Walker answered questions at a state House appropriations hearing on March 24 about how he will carry out his new job. He offered an example of the help he gave a metallurgy company that wants to move to Clearfield County. The company, he said, plans to hire 200 welders and pay them above-average wages. But it had been told it would have to wait six months for DEP permits.
“I asked permission of the secretary of DEP to call the office and ask why the permit was being held up,” Walker told the lawmakers. “I called the office of the DEP. … The person on the phone said, ‘Well, I don’t have anybody here to type the permit.’ So, that’s the type of situation I plan to get involved in. To expedite permits that are being held up for bureaucratic reasons.”
But the case Walker referred to wasn’t quite so straightforward. The company, Oklahoma-based Allied Technology, is part of a Houston-based oil and gas field services conglomerate, Forum Energy Technologies. Allied submitted its permit application to the DEP on Jan. 5 and on Feb. 18 was told there were some “deficiencies” in the materials it had provided. Several people close to the process said that when Walker stepped in, the DEP was running due diligence on the company, exactly as state regulations require.
Allied’s permit was expedited, as Walker had requested, bypassing other permit applications that fell further down in the stack. On March 12 an announcement was published in the Pennsylvania Bulletin, signifying that the process was moving swiftly forward.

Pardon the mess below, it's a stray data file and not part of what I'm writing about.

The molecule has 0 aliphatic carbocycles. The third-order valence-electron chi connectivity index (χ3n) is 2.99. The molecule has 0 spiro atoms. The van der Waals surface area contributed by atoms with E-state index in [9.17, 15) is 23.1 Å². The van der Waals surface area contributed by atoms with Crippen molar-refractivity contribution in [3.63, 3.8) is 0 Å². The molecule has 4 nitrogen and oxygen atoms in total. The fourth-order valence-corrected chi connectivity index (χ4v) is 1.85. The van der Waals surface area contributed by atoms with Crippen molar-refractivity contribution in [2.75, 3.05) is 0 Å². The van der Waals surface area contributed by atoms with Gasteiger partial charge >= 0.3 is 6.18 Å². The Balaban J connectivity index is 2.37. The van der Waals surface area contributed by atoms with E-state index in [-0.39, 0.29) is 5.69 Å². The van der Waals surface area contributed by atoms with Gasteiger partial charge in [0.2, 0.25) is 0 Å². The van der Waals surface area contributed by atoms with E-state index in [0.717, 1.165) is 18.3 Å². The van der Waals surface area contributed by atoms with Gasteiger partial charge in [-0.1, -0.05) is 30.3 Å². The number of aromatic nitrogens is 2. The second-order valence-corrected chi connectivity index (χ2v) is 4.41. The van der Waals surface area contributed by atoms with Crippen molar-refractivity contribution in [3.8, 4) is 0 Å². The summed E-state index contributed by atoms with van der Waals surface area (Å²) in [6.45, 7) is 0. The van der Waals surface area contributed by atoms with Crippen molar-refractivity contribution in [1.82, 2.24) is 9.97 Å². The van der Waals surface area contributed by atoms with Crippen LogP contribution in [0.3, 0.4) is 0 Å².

“He gave an example of what on the surface appeared to be an absurd withholding of a permit,” said Gregory Vitali, the state representative who questioned Walker in the hearing. “It was not accurate as he described it. It had nothing to do with what he was suggesting. It was legitimate procedure that needed to be followed.”
Walker’s family company, Bradford Coal, was founded by his father in 1935. In 1979, when Walker was the company president, Bradford was cited for air pollution violations, and the U.S. Supreme Court ruled that residents had the right to sue the company for failing to comply with regulations. By the early 1980s Bradford was producing more than 1.7 million tons of coal a year, making it one of the state’s largest coal producers. Walker’s holdings grew until, according to disclosure records filed with the state this year, he owned or held a substantial share in at least 13 companies, including a trucking business and a small oil and gas company.
In the years Walker has run these companies, he hasn’t been shy about criticizing environmental regulators, often assailing their influence in speeches, on television and in the state’s newspapers. In one TV interview he said environmental regulators were “constantly throwing more roadblocks and hurdles in.”